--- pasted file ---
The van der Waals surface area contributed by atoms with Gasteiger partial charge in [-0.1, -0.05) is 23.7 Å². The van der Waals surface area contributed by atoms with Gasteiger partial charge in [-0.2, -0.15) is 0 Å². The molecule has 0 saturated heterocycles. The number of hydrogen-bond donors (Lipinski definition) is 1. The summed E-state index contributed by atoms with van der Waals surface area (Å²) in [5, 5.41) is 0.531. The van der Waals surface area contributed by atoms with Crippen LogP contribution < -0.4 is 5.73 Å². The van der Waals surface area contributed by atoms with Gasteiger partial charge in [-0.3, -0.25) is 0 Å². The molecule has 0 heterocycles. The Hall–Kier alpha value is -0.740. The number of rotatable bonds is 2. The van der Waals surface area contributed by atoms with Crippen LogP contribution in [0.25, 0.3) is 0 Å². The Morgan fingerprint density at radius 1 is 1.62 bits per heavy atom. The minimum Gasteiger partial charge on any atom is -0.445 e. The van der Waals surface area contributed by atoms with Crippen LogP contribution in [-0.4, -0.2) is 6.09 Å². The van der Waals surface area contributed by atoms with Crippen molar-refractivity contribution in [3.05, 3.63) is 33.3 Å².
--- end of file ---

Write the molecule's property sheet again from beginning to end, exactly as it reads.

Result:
The van der Waals surface area contributed by atoms with Gasteiger partial charge in [-0.1, -0.05) is 23.7 Å². The van der Waals surface area contributed by atoms with Gasteiger partial charge in [-0.2, -0.15) is 0 Å². The molecule has 0 saturated heterocycles. The number of hydrogen-bond donors (Lipinski definition) is 1. The summed E-state index contributed by atoms with van der Waals surface area (Å²) in [5, 5.41) is 0.531. The van der Waals surface area contributed by atoms with Crippen LogP contribution < -0.4 is 5.73 Å². The van der Waals surface area contributed by atoms with Gasteiger partial charge in [-0.3, -0.25) is 0 Å². The molecule has 0 heterocycles. The Hall–Kier alpha value is -0.740. The number of rotatable bonds is 2. The van der Waals surface area contributed by atoms with Crippen LogP contribution in [0.25, 0.3) is 0 Å². The Morgan fingerprint density at radius 1 is 1.62 bits per heavy atom. The minimum Gasteiger partial charge on any atom is -0.445 e. The van der Waals surface area contributed by atoms with Crippen LogP contribution in [-0.4, -0.2) is 6.09 Å². The van der Waals surface area contributed by atoms with Crippen molar-refractivity contribution in [3.05, 3.63) is 33.3 Å².